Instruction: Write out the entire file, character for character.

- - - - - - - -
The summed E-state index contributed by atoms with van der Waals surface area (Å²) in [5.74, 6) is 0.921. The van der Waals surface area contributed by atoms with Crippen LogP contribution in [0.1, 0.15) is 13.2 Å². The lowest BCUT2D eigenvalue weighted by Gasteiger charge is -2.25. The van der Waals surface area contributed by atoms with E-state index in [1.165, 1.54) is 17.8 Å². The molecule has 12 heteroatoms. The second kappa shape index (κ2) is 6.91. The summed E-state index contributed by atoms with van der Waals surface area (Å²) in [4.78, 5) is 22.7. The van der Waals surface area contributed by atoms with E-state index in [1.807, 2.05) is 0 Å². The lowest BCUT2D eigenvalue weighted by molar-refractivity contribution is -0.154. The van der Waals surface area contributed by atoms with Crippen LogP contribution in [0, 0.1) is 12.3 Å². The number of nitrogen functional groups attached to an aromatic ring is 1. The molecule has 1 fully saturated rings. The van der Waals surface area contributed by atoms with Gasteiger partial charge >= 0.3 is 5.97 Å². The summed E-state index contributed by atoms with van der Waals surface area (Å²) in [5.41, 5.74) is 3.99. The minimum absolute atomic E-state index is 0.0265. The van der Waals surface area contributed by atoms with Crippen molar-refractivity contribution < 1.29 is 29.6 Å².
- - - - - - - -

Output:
The summed E-state index contributed by atoms with van der Waals surface area (Å²) in [5.74, 6) is 0.921. The van der Waals surface area contributed by atoms with Crippen LogP contribution in [0.1, 0.15) is 13.2 Å². The lowest BCUT2D eigenvalue weighted by Gasteiger charge is -2.25. The van der Waals surface area contributed by atoms with E-state index in [1.165, 1.54) is 17.8 Å². The molecule has 12 heteroatoms. The second kappa shape index (κ2) is 6.91. The summed E-state index contributed by atoms with van der Waals surface area (Å²) in [4.78, 5) is 22.7. The van der Waals surface area contributed by atoms with E-state index in [1.807, 2.05) is 0 Å². The lowest BCUT2D eigenvalue weighted by molar-refractivity contribution is -0.154. The van der Waals surface area contributed by atoms with Crippen LogP contribution in [0, 0.1) is 12.3 Å². The number of nitrogen functional groups attached to an aromatic ring is 1. The molecule has 1 fully saturated rings. The van der Waals surface area contributed by atoms with Gasteiger partial charge >= 0.3 is 5.97 Å². The summed E-state index contributed by atoms with van der Waals surface area (Å²) in [5.41, 5.74) is 3.99. The minimum absolute atomic E-state index is 0.0265. The van der Waals surface area contributed by atoms with Crippen molar-refractivity contribution < 1.29 is 29.6 Å².